Adirondack Landscape, USA
- The Adirondacks Video
- Very little conjures up imagery of the wild so vividly as the call of the loon. Yet these enigmatic birds face serious threats even in their nesting grounds in the Adirondack Park.
- Adirondack Landscape Photo
- The Adirondack Park is a mosaic of public and private lands, with more than 100 towns and villages spread among its forests and lakeshores.
- Julie Larsen Maher ©WCS
Spanning six million acres, the Adirondack Park is a green island of mixed forests, rugged mountains, lakes, bogs, rivers, and wetlands within the heavily populated landscape of the northeastearn United States. The largest intact temperate forest in the world, the Adirondacks are home to wide-roaming wildlife like moose, bobcat, and black bear. The vast network of connected wilderness areas intermixed with private lands that make up the park is a model of successful conservation work. At-risk species such as loons and bald eagles have rebounded from the threat of pollution here and are now an integral part of the park’s impressive web of wildlife. The park is also an important breeding area for hundreds of long-distance migrating birds like the rare Bicknell’s thrush.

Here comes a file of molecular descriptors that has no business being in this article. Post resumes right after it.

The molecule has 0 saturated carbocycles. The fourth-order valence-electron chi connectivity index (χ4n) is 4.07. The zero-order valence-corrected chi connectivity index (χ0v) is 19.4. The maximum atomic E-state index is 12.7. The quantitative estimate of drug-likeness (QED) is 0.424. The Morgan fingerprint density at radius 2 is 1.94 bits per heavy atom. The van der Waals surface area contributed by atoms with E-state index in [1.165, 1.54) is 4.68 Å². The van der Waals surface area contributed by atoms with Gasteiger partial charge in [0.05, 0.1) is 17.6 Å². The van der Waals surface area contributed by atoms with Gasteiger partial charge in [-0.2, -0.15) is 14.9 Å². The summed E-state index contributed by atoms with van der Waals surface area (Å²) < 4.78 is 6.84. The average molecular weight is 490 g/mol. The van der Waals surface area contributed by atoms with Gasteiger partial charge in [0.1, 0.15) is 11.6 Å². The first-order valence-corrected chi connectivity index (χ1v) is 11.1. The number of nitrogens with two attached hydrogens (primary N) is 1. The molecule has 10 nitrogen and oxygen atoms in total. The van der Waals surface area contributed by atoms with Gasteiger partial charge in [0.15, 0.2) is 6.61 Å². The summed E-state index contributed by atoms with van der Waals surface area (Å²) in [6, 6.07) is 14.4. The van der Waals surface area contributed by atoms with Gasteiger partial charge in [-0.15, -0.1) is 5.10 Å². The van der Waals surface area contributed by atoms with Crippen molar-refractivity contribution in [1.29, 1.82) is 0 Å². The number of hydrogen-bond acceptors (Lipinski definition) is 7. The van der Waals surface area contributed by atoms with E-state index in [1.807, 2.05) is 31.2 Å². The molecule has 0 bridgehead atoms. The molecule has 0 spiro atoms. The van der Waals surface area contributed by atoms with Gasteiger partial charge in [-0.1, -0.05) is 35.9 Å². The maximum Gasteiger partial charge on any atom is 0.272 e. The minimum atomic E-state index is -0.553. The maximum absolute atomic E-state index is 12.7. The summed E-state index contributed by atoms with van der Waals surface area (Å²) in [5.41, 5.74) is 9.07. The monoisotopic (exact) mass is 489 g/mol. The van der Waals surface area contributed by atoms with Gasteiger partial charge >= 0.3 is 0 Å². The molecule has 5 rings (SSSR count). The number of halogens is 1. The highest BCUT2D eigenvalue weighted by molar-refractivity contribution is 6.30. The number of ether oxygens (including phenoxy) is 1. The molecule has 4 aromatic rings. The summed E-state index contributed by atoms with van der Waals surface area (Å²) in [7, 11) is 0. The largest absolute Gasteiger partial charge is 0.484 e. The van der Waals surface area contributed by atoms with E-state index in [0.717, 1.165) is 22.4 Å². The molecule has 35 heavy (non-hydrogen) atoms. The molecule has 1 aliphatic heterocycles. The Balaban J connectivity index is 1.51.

Established in 1892, Adirondack Park is a mosaic of public and private lands, with over 100 towns and villages spread among its forests and lakeshores. To achieve conservation goals within this innovative land-use structure requires creative collaboration with the communities that live here and visit the park. Half of the park is privately owned, and land use is co-managed by the New York Adirondack Park Agency.
Adirondack Park is just a day’s drive away for millions of people, providing residents of the northeastern U.S. and southeastern Canada with easy access to wilderness. At the same time, the park’s accessibility and mixture of land uses creates a unique set of management challenges.
- The Adirondack Park is the largest protected area in the continental U.S.; it is larger than Yosemite, Everglades, Grand Canyon, and Yellowstone National Parks combined.